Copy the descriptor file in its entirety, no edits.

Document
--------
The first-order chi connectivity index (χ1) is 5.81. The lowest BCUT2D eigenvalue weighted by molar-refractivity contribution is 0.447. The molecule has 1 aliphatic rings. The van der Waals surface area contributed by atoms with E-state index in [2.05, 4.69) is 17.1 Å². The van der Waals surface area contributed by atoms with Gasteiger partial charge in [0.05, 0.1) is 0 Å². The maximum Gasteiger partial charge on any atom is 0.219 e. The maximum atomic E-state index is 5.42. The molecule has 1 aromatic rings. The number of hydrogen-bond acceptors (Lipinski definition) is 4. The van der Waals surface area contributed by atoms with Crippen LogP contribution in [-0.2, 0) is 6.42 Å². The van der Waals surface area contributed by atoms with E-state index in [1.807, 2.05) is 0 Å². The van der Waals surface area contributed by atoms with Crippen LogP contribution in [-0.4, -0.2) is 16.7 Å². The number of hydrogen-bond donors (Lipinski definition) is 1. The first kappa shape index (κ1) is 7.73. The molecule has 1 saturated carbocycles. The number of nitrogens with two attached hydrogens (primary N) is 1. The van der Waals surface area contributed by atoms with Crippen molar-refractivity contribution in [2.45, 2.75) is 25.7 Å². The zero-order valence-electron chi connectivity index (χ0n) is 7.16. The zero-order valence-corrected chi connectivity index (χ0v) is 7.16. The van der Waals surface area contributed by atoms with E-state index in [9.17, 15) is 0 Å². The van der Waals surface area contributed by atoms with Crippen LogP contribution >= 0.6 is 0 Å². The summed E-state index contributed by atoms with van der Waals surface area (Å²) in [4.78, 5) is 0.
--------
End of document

The first-order chi connectivity index (χ1) is 5.81. The lowest BCUT2D eigenvalue weighted by molar-refractivity contribution is 0.447. The molecule has 1 aliphatic rings. The van der Waals surface area contributed by atoms with E-state index in [2.05, 4.69) is 17.1 Å². The van der Waals surface area contributed by atoms with Gasteiger partial charge in [0.05, 0.1) is 0 Å². The maximum Gasteiger partial charge on any atom is 0.219 e. The maximum atomic E-state index is 5.42. The molecule has 1 aromatic rings. The number of hydrogen-bond acceptors (Lipinski definition) is 4. The van der Waals surface area contributed by atoms with Crippen LogP contribution in [-0.2, 0) is 6.42 Å². The van der Waals surface area contributed by atoms with E-state index in [1.807, 2.05) is 0 Å². The van der Waals surface area contributed by atoms with Crippen LogP contribution in [-0.4, -0.2) is 16.7 Å². The number of hydrogen-bond donors (Lipinski definition) is 1. The first kappa shape index (κ1) is 7.73. The molecule has 1 saturated carbocycles. The number of nitrogens with two attached hydrogens (primary N) is 1. The van der Waals surface area contributed by atoms with Crippen molar-refractivity contribution in [2.45, 2.75) is 25.7 Å². The zero-order valence-electron chi connectivity index (χ0n) is 7.16. The zero-order valence-corrected chi connectivity index (χ0v) is 7.16. The van der Waals surface area contributed by atoms with E-state index in [9.17, 15) is 0 Å². The van der Waals surface area contributed by atoms with Crippen LogP contribution >= 0.6 is 0 Å². The summed E-state index contributed by atoms with van der Waals surface area (Å²) in [4.78, 5) is 0.